We would henceforth have a two-dimensional cross-matrix for analysis – Left and Right; Sustainable and Unsustainable. Individuals, parties, governments, can be more accurately positioned in the political firmament. Leaders, media, voters benefit – not least in terms of the intensifying dialogue over the modern paradox of economic growth for a burgeoning human population on a finite planet.
Secondly we need to adopt a global world-view, avoiding an artificial division of the international community within which we search for our relative ‘position’. There is something fundamentally wrong about our policy-makers neurotically calibrating New Zealand on the OECD charts year-by-year as if the rich, ‘over-developed’ part of humankind is all that counts for the purposes of comparative performance.
We should be assessing ourselves within the UN charts. The principal chart should be the global Human Development Index, which incorporates consequential social issues of education and health levels around the world.
It is equally misguided to confine the criteria for such rankings to GDP, employment, and productivity levels. These are important indicators but they tell only half the story. We should adopt instead the Ecological Footprint and the Genuine Progress Indicator. These are the correct data on which parliamentary debate should rest, within which GDP is simply a component part.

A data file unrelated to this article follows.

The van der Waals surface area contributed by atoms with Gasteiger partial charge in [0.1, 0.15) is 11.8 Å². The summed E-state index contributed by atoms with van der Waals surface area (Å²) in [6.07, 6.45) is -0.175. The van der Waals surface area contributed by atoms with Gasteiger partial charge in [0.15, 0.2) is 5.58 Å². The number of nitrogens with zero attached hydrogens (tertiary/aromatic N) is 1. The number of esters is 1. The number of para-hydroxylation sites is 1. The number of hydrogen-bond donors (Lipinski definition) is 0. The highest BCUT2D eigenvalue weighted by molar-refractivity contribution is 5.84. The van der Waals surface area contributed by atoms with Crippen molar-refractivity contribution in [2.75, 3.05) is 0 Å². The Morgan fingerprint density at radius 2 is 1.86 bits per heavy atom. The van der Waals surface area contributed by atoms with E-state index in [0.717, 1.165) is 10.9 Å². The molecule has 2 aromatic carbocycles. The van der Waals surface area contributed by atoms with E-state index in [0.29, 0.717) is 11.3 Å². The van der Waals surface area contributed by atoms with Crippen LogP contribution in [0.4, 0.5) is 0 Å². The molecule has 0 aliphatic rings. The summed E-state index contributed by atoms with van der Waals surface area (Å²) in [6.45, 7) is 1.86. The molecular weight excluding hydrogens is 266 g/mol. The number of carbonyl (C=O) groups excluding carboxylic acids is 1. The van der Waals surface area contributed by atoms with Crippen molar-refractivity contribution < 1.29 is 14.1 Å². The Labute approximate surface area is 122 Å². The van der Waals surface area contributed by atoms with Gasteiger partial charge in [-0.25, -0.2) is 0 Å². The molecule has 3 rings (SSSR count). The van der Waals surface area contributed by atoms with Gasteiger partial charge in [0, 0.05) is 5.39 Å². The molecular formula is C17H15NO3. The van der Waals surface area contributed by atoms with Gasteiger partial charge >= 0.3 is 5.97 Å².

Thirdly, we need to adopt a longer time-frame than the short-term electoral cycle that is imposed upon us by the institutional realities of modern democracy. Democratic politics is notorious for short-term promise, medium-term prevarication, long-term indifference. It is the uniquely dubious fate of the current generation to have broken the eternal promise of inter-generational justice.
We have committed this error not through wrong intent but erroneous methodology. In the short-term we argue the competing merits of Keynesian and Friedmanite policies as if these are the only solutions to our current economic challenge. In focusing on the role of fiscal policy and monetary policy as the means to material growth for societal redemption, orthodox economics unerringly misses the point.
This century, the challenge is on the medium-term implications of confronting the limits of the planet’s finite resources. Distracted governmental tinkering with taxation or interest and exchange rates will prove dangerously irrelevant to the task. A new paradigm – ecological economics – that draws on ‘natural capitalism’, fostering clean growth within Nature’s constraints, is the categorical imperative of contemporary economic management.
Three ways of reshaping our politics – refining the conceptual framework, broadening the group identity, extending the policy time-scale – are thus essential if we are to make sense of the 21st century and respond in a considered and insightful way to its formidable array of challenges.
If we do not, we shall continue to wallow in the mire of orthodoxy while the relentless change around us outpaces our ability to comprehend, adapt and, ultimately, survive.
Dr. Kennedy Graham is a Member of the 49th Parliament. He is a former NZ diplomat and UN official, and Senior Adjunct Fellow at the School of Law, University of Canterbury.
06/29/2009 – 00:00